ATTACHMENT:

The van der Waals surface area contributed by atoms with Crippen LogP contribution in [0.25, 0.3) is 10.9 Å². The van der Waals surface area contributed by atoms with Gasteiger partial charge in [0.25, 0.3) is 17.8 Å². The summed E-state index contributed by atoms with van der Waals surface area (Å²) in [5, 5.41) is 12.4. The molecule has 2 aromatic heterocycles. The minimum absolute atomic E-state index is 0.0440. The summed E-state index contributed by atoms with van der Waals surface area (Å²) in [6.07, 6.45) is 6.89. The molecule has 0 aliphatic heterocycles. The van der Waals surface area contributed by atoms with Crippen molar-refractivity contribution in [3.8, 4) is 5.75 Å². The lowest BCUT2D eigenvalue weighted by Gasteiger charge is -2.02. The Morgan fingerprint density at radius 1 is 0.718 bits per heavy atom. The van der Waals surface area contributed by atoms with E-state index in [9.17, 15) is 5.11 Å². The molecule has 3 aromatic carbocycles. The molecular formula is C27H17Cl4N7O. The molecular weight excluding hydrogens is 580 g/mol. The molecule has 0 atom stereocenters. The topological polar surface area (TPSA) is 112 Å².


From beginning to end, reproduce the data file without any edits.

The van der Waals surface area contributed by atoms with Crippen LogP contribution in [0.25, 0.3) is 10.9 Å². The van der Waals surface area contributed by atoms with Gasteiger partial charge in [0.25, 0.3) is 17.8 Å². The summed E-state index contributed by atoms with van der Waals surface area (Å²) in [5, 5.41) is 12.4. The molecule has 2 aromatic heterocycles. The minimum absolute atomic E-state index is 0.0440. The summed E-state index contributed by atoms with van der Waals surface area (Å²) in [6.07, 6.45) is 6.89. The molecule has 0 aliphatic heterocycles. The van der Waals surface area contributed by atoms with Crippen molar-refractivity contribution in [3.8, 4) is 5.75 Å². The lowest BCUT2D eigenvalue weighted by Gasteiger charge is -2.02. The Morgan fingerprint density at radius 1 is 0.718 bits per heavy atom. The van der Waals surface area contributed by atoms with E-state index in [9.17, 15) is 5.11 Å². The molecule has 3 aromatic carbocycles. The molecular formula is C27H17Cl4N7O. The molecular weight excluding hydrogens is 580 g/mol. The molecule has 0 atom stereocenters. The topological polar surface area (TPSA) is 112 Å².